Cities and suburbs, real and imaginary.

Wednesday, May 1, 2013

Get Off Of My Lawn, Screaming At Clouds, etc.

I recently revealed my passionate disgust with the category of "New Adult" that seems to be the talk of genre marketing people all over the place.

The premise, if I understand it correctly, is that a lot of young people who are not yet 30, thereabout, read a lot of YA novels, and do not find books that tell their stories as adults, who are not yet full adults, and don't see a lot of books about them and their needs on the market, written by people like them.

That's not necessarily wicked. Of course, plenty of these books exist if you bother to look around a little, and most people know that. So, it's not really a category that seems necessary at its face. But, no category really is, is it? There wouldn't be anything in here to trigger my gut disgust response, without the influence of a new marketing category and how marketers are selling us this new category.

First, I want to separate the books from the category that is being invented to house them on the shelf. I will not be discussing the books, just the premises of the category I'm pulling off marketing materials and discussion in the sphere of books. For instance, THE GREAT GATSBY carries all the markers of this new category, and it's an amazing masterpiece of American literature, when you think of it as Nick Carraway's novel, and not Gatsby's.

But, let's talk about this category that's being invented before us. "New Adult" they say. A category to feature the coming-of-age stories of young women and men who are in college or recently out of college and looking for their place in the world. Firstly, I have a strong suspicion that the "Coming-of-age" aspect is a front for something else entirely. These are books designed and packaged to sell to a demographic. They are a quest for the next 50 Shades of Gray. This is not a quest to find the stories of this generation so much as it is to find the Next Big Thing for Money! Not necessarily a wicked thing to do, sure.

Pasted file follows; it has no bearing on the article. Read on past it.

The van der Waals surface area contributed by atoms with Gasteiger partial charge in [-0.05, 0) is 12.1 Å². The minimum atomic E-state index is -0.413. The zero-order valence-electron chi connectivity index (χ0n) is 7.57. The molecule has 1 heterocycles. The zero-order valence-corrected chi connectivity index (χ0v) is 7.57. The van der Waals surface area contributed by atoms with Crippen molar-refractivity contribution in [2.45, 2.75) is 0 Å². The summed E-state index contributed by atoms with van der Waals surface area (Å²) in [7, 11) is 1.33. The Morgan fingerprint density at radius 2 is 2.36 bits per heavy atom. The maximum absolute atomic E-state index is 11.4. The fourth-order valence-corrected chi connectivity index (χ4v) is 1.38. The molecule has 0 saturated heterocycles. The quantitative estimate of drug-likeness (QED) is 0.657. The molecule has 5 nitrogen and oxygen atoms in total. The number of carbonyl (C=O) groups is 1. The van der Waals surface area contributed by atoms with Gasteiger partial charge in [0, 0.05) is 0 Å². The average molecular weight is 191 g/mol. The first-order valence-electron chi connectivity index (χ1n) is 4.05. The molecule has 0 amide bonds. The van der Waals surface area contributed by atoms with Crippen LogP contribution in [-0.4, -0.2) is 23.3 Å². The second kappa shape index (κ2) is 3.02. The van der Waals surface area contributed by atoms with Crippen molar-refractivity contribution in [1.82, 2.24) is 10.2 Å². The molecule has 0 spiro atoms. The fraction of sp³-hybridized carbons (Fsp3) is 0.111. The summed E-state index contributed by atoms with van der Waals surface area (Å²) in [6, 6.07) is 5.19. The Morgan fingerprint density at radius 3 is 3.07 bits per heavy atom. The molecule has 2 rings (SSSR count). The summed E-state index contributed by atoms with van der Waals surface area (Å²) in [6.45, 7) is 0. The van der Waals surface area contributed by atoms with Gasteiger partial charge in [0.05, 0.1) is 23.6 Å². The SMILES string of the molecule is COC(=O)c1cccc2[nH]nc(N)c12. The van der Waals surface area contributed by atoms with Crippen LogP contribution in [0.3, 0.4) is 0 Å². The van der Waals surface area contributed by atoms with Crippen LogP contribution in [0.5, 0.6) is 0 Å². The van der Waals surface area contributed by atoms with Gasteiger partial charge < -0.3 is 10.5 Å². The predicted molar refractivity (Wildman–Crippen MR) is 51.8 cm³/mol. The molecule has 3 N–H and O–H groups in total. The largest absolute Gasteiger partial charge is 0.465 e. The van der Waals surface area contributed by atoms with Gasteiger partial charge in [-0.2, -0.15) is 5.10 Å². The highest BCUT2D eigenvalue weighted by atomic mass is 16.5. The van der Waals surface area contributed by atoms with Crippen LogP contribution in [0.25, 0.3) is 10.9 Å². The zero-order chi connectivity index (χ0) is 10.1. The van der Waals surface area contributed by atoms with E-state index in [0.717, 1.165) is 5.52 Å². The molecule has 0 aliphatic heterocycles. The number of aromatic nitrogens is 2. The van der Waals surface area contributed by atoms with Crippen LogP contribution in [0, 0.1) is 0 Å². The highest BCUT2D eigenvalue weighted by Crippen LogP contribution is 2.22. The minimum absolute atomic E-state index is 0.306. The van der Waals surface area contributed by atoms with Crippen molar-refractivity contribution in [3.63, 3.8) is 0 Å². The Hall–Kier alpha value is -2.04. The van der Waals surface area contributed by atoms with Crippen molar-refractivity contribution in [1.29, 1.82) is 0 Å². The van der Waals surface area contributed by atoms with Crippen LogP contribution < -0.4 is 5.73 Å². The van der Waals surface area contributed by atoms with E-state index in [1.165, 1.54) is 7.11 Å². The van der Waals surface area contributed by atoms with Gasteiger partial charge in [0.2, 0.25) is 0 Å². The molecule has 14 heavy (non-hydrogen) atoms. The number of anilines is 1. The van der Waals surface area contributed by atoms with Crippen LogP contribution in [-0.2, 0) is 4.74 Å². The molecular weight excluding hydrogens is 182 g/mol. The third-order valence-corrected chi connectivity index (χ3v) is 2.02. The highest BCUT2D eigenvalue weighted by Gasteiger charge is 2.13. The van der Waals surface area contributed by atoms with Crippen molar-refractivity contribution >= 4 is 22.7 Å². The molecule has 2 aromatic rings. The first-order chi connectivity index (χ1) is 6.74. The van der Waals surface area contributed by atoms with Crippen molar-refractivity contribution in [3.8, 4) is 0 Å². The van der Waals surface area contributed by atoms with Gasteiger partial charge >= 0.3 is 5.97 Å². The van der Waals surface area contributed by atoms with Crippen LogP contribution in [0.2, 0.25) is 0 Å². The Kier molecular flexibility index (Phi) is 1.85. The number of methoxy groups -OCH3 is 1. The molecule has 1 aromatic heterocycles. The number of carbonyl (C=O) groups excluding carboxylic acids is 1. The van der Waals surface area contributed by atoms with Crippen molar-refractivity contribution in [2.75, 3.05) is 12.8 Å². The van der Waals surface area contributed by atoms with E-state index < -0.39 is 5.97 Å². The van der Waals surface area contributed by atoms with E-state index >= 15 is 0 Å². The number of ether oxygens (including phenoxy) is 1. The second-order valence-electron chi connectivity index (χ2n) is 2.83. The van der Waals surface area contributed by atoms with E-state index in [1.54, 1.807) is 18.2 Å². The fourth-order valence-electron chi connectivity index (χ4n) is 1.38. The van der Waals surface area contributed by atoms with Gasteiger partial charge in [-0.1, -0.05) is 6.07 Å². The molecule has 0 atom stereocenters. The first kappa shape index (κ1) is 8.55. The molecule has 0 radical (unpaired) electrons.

But, what a strange period of life to focus on, and what strange reasons to focus on it. It speaks to a culture that is privileged to have time to discover the self and obsess over our first loves. You know, when I was permatemping in data entry for a year as a young adult, or slinging coffee at Starbucks, I was a little bit busy trying to find my way out of the menial, poverty-stricken end of the job-market to be concerned about finding my true self in adulthood, and honestly I couldn't have cared less about my first failed love, because that sort of obsession comes from a place of great privilege. If you have time for that, pat yourself on the back. I still don't have time to romanticize life's transitions. I've had to work too hard through all of them.

I see this as a genre of privilege, in so many ways. Questioning your life in this language of finding your place in the world, your sense of self and identity is a luxury that comes from knowing that you can change jobs, change lovers, and still find security and new hope. You're looking for your "place in the world" instead of just receiving your place from your situation as is. The less money you come from, the less choice you have. New Adult, if you expand it to include Lena Dunham's work and others like it in the current zeitgeist, seems to be a literature category of young people who feel hobbled by too many choices, and perceive that as a great struggle. Lack of choice is the actual struggle. Finding choice when there appears to be none is the actual struggle. Too much choice is the self-made disaster of buying into the myth of a true self. You are you are you, and nobody can take that away from you. Happiness is something you can work towards, or it is something you have stumbled upon. Knowing what makes you happy is a myth, because it presumes a choice. Happiness comes from being able to make the choice, period, and being in a place where you can make choices.

Adulthood isn't a series of status symbols or a sense of happiness or making good use of ambiguous choices. It is a number, nothing more. Maturity is what we're really talking about, and the way this is being handled in the category of New Adult is a slap in the face of the great YA protagonists... More on that in a minute.